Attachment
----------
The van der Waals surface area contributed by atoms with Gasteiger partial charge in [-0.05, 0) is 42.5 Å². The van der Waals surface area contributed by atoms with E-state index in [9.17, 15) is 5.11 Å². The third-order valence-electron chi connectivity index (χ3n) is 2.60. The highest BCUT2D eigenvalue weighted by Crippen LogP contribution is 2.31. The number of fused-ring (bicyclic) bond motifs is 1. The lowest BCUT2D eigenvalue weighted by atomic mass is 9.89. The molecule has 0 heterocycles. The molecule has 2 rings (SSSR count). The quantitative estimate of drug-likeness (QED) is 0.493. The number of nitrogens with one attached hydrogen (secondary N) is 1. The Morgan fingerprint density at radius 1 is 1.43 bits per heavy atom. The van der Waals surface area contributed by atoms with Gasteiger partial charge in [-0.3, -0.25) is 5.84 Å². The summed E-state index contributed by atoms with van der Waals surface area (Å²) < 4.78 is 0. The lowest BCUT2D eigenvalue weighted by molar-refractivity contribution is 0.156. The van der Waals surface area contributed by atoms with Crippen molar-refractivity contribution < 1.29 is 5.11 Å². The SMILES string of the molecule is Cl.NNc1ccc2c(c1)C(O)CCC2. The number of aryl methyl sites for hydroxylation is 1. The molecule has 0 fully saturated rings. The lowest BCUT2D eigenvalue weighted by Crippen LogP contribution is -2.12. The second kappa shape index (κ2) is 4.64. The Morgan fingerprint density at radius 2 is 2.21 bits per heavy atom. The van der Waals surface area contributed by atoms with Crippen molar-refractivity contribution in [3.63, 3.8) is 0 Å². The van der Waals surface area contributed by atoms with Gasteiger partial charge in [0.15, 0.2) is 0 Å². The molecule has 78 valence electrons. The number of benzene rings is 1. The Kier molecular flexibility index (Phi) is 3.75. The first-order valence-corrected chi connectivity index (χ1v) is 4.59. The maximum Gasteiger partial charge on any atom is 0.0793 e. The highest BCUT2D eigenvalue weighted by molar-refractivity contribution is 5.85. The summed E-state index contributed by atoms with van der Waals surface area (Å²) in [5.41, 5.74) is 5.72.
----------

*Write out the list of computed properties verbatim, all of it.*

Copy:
The van der Waals surface area contributed by atoms with Gasteiger partial charge in [-0.05, 0) is 42.5 Å². The van der Waals surface area contributed by atoms with E-state index in [9.17, 15) is 5.11 Å². The third-order valence-electron chi connectivity index (χ3n) is 2.60. The highest BCUT2D eigenvalue weighted by Crippen LogP contribution is 2.31. The number of fused-ring (bicyclic) bond motifs is 1. The lowest BCUT2D eigenvalue weighted by atomic mass is 9.89. The molecule has 0 heterocycles. The molecule has 2 rings (SSSR count). The quantitative estimate of drug-likeness (QED) is 0.493. The number of nitrogens with one attached hydrogen (secondary N) is 1. The Morgan fingerprint density at radius 1 is 1.43 bits per heavy atom. The van der Waals surface area contributed by atoms with Gasteiger partial charge in [-0.3, -0.25) is 5.84 Å². The summed E-state index contributed by atoms with van der Waals surface area (Å²) < 4.78 is 0. The lowest BCUT2D eigenvalue weighted by molar-refractivity contribution is 0.156. The van der Waals surface area contributed by atoms with Crippen molar-refractivity contribution < 1.29 is 5.11 Å². The SMILES string of the molecule is Cl.NNc1ccc2c(c1)C(O)CCC2. The number of aryl methyl sites for hydroxylation is 1. The molecule has 0 fully saturated rings. The lowest BCUT2D eigenvalue weighted by Crippen LogP contribution is -2.12. The second kappa shape index (κ2) is 4.64. The Morgan fingerprint density at radius 2 is 2.21 bits per heavy atom. The van der Waals surface area contributed by atoms with Crippen molar-refractivity contribution in [3.63, 3.8) is 0 Å². The van der Waals surface area contributed by atoms with Gasteiger partial charge in [0.15, 0.2) is 0 Å². The molecule has 78 valence electrons. The number of benzene rings is 1. The Kier molecular flexibility index (Phi) is 3.75. The first-order valence-corrected chi connectivity index (χ1v) is 4.59. The maximum Gasteiger partial charge on any atom is 0.0793 e. The highest BCUT2D eigenvalue weighted by molar-refractivity contribution is 5.85. The summed E-state index contributed by atoms with van der Waals surface area (Å²) in [5.41, 5.74) is 5.72.